Under the Affordable Care Act, members of the U.S. House of Representatives, the Senate and their office staffs who want employer coverage generally have to buy it on the health insurance exchange. Before the law passed in 2010, they were eligible to be covered under the Federal Employees Health Benefits Program, or FEHB. (People working for congressional committees who are not on a member's office staff may still be covered under FEHB.)
The members of Congress and their staffs choose from among 57 gold plans from four insurers sold on the DC Health Link's small-business marketplace this year. Approximately 11,000 are enrolled, according to Adam Hudson, a spokesman for the exchange. The government pays about three-quarters of the cost of the premium, and workers pay the rest. They aren't eligible for premium tax credits.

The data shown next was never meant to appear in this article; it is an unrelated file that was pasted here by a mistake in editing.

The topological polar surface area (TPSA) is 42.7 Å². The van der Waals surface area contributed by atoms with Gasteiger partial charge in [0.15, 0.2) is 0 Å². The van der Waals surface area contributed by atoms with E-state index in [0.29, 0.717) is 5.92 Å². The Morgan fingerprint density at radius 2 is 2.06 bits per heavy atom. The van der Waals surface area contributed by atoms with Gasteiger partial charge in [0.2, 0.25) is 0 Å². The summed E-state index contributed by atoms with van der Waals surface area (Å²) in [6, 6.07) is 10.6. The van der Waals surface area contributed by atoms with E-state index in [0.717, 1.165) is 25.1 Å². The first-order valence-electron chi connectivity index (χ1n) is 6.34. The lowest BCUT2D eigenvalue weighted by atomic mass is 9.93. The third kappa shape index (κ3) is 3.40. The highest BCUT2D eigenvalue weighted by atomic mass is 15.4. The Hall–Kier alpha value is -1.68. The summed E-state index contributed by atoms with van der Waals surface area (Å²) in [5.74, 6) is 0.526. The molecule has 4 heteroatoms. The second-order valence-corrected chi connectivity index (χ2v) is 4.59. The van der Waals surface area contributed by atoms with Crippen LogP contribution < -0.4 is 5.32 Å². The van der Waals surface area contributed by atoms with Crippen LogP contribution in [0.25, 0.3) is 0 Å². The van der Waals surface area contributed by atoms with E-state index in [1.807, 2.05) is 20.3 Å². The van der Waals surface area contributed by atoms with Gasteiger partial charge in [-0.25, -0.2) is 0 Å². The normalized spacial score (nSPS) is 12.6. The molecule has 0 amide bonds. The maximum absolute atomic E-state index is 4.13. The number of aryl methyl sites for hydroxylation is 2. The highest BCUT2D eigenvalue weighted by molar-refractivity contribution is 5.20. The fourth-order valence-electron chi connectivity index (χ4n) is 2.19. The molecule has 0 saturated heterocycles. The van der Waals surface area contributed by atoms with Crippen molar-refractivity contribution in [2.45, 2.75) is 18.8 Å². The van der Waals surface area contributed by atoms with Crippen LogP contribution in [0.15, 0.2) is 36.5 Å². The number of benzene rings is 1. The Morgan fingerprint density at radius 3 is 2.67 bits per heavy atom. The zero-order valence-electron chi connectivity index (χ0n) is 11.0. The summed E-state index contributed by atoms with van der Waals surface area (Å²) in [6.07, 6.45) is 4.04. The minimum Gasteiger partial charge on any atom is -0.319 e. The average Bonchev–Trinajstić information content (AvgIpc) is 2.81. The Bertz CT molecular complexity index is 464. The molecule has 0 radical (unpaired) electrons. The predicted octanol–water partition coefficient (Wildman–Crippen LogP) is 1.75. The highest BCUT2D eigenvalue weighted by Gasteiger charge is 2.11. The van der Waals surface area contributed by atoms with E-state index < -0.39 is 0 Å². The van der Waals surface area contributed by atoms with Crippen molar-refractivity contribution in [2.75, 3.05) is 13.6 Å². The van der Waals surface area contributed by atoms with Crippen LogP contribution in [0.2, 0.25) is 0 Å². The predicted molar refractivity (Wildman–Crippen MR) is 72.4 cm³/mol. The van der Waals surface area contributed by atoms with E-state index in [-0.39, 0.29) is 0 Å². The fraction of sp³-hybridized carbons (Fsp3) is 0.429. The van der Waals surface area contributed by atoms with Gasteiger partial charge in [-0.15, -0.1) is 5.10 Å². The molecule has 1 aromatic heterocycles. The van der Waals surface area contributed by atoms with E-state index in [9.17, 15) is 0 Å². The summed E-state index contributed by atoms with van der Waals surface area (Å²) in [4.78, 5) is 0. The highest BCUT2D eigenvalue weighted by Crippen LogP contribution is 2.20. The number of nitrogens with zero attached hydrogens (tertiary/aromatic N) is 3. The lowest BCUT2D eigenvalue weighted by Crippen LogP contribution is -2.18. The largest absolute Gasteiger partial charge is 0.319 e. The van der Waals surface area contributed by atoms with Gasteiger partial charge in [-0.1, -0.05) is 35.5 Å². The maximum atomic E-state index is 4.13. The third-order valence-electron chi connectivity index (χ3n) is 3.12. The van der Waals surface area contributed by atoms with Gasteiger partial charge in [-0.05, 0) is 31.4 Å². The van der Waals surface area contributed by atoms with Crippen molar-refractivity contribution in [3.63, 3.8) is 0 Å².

For some members of Congress, declining exchange coverage was a political statement.
"There are several who, because of animus to Obamacare, rejected the offer of coverage and either buy on their own or get it through a spouse," said Sabrina Corlette, a research professor at Georgetown University's Center on Health Insurance Reforms.
Proposed bills to replace the ACA do not address this provision of the law, said Timothy Jost, an emeritus professor at Washington and Lee University School of Law in Lexington, Va., who is an expert on the health law.